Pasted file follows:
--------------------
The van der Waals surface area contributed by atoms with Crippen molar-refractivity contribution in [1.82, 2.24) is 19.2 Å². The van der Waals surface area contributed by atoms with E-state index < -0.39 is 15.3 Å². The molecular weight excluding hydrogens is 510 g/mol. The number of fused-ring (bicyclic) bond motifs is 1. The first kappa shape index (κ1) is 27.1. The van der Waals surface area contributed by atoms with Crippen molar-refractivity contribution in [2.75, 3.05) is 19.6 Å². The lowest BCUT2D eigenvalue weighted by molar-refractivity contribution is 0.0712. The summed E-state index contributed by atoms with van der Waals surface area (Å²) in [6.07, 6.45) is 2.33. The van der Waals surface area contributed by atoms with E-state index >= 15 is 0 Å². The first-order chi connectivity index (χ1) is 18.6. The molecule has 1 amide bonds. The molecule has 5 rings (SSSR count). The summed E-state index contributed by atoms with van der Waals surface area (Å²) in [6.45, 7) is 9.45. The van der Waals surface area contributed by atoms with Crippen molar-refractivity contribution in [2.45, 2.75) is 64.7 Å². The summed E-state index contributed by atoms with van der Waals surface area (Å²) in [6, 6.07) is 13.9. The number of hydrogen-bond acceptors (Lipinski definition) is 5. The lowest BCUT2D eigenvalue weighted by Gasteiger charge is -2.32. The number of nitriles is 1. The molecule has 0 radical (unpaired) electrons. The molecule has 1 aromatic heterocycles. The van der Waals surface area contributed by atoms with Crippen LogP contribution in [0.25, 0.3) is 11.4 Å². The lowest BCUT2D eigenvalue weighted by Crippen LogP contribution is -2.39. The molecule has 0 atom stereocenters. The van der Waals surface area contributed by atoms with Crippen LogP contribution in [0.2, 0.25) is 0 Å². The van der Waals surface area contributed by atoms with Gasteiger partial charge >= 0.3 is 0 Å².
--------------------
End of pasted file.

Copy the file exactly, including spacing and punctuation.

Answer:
The van der Waals surface area contributed by atoms with Crippen molar-refractivity contribution in [1.82, 2.24) is 19.2 Å². The van der Waals surface area contributed by atoms with E-state index < -0.39 is 15.3 Å². The molecular weight excluding hydrogens is 510 g/mol. The number of fused-ring (bicyclic) bond motifs is 1. The first kappa shape index (κ1) is 27.1. The van der Waals surface area contributed by atoms with Crippen molar-refractivity contribution in [2.75, 3.05) is 19.6 Å². The lowest BCUT2D eigenvalue weighted by molar-refractivity contribution is 0.0712. The summed E-state index contributed by atoms with van der Waals surface area (Å²) in [6.07, 6.45) is 2.33. The van der Waals surface area contributed by atoms with E-state index >= 15 is 0 Å². The first-order chi connectivity index (χ1) is 18.6. The molecule has 1 amide bonds. The molecule has 5 rings (SSSR count). The summed E-state index contributed by atoms with van der Waals surface area (Å²) in [6.45, 7) is 9.45. The van der Waals surface area contributed by atoms with Crippen molar-refractivity contribution in [2.45, 2.75) is 64.7 Å². The summed E-state index contributed by atoms with van der Waals surface area (Å²) in [6, 6.07) is 13.9. The number of hydrogen-bond acceptors (Lipinski definition) is 5. The lowest BCUT2D eigenvalue weighted by Gasteiger charge is -2.32. The number of nitriles is 1. The molecule has 0 radical (unpaired) electrons. The molecule has 1 aromatic heterocycles. The van der Waals surface area contributed by atoms with Crippen LogP contribution in [0.25, 0.3) is 11.4 Å². The lowest BCUT2D eigenvalue weighted by Crippen LogP contribution is -2.39. The molecule has 0 atom stereocenters. The van der Waals surface area contributed by atoms with Crippen LogP contribution in [0.2, 0.25) is 0 Å². The van der Waals surface area contributed by atoms with Gasteiger partial charge >= 0.3 is 0 Å².